Jamison Greene has been awarded the inaugural Earl Carter Fellowship by the University of Notre Dame’s Global Center for the Development of the Whole Child’s (GC-DWC) Social Enterprise Initiative (SEI) team. The Earl Carter Fellowship is the GC-DWC’s newest designation to honor the life and legacy of Earl Carter, a longtime friend and advocate of the GC-DWC’s Haiti Salt Project, a social enterprise initiative.
After a 32-year career with the Navy, Earl Carter retired and transitioned to a faculty role at Notre Dame as the Assistant Dean for Faculty Affairs and Special Projects in the College of Science where he was drawn to the Haiti Salt Project for its commitment to improving the lives and health of Haitians. Earl was personally and passionately committed to helping the people of Haiti through the elimination of Lymphatic Filariasis and the prevention of Iodine Deficiency Disorders. His selfless and unsung efforts impacted the lives of millions and the course of a nation.
Commemorating Earl’s lifetime of leadership spent ministering in Christ’s name, every year the GC-DWC’s social enterprise team will award the fellowship to an outstanding Notre Dame student who has shown a distinct commitment to leveraging a social enterprise model to develop innovative and sustainable solutions to address gaps in child and youth development. The fellowship provides an opportunity for awardees to apply their coursework in a meaningful, real-world setting while receiving guidance from a team of social enterprise leaders.
As the inaugural recipient of the Earl Carter Fellowship, Jamison (‘Jamie’) embodies the spirit and drive of Earl Carter.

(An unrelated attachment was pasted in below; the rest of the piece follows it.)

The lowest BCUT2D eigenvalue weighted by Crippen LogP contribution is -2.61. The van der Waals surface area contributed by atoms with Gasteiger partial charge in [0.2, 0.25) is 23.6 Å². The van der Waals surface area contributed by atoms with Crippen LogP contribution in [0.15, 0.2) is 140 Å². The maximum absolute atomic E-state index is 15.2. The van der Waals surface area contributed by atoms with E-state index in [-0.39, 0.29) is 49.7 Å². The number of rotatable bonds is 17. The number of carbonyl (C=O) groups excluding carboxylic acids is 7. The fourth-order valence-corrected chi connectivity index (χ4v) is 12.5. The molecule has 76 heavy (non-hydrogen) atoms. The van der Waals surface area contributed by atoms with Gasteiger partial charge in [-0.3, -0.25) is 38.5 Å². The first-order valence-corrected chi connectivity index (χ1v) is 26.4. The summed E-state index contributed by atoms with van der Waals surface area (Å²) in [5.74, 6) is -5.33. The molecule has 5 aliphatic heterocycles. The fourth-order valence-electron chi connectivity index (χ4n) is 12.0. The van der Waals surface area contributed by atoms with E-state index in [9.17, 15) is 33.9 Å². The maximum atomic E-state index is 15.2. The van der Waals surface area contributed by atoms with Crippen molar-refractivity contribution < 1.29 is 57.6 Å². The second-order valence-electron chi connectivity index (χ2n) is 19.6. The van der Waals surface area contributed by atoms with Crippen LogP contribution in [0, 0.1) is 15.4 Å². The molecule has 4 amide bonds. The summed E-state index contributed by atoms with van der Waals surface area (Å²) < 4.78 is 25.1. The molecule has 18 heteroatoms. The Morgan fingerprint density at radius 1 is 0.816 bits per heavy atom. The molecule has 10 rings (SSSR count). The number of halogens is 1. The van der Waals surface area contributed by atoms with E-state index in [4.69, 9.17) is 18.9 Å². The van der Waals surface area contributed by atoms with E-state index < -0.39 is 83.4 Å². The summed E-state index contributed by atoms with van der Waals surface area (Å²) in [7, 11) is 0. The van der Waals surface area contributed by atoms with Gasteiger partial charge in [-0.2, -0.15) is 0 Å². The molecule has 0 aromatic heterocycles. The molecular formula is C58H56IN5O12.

Originally from Madison, CT, Jamie is an MBA and Master of Global Affairs dual-degree candidate studying business analytics, strategy, economic development, international business, and social entrepreneurship. Prior to Notre Dame, Jamie worked in finance and international development for seven years. He served as an agriculture business advisor with the Peace Corps in Ghana, West Africa, partnering with smallholder cashew farmers, the Ghana Ministry of Agriculture, and non-governmental organizations to increase crop yields, improve financial literacy, and demonstrate value-adding activities such as beekeeping and cashew apple juicing. Prior to his Peace Corps service, Jamie worked as a senior financial analyst in corporate financial planning and analysis, supply chain management, and government finance roles. After completing his dual-degree, Jamie’s goal is to pursue a career in international development consulting with a regional focus on sub-Saharan Africa.
“Jamie is the ideal candidate for the Earl Carter Fellowship given his and Earl’s shared commitment to serving the marginalized segments of society,” shared Chip Wirth, senior advisor to the SEI. “Jamie’s service in Ghana through the Peace Corps where he worked to create economic opportunities for the community in which he lived, and now his commitment to furthering economic opportunities for the people of Haiti through the SEI continues to reflect the life and legacy of Earl. It is fitting that Jamie has received this award honoring Earl.”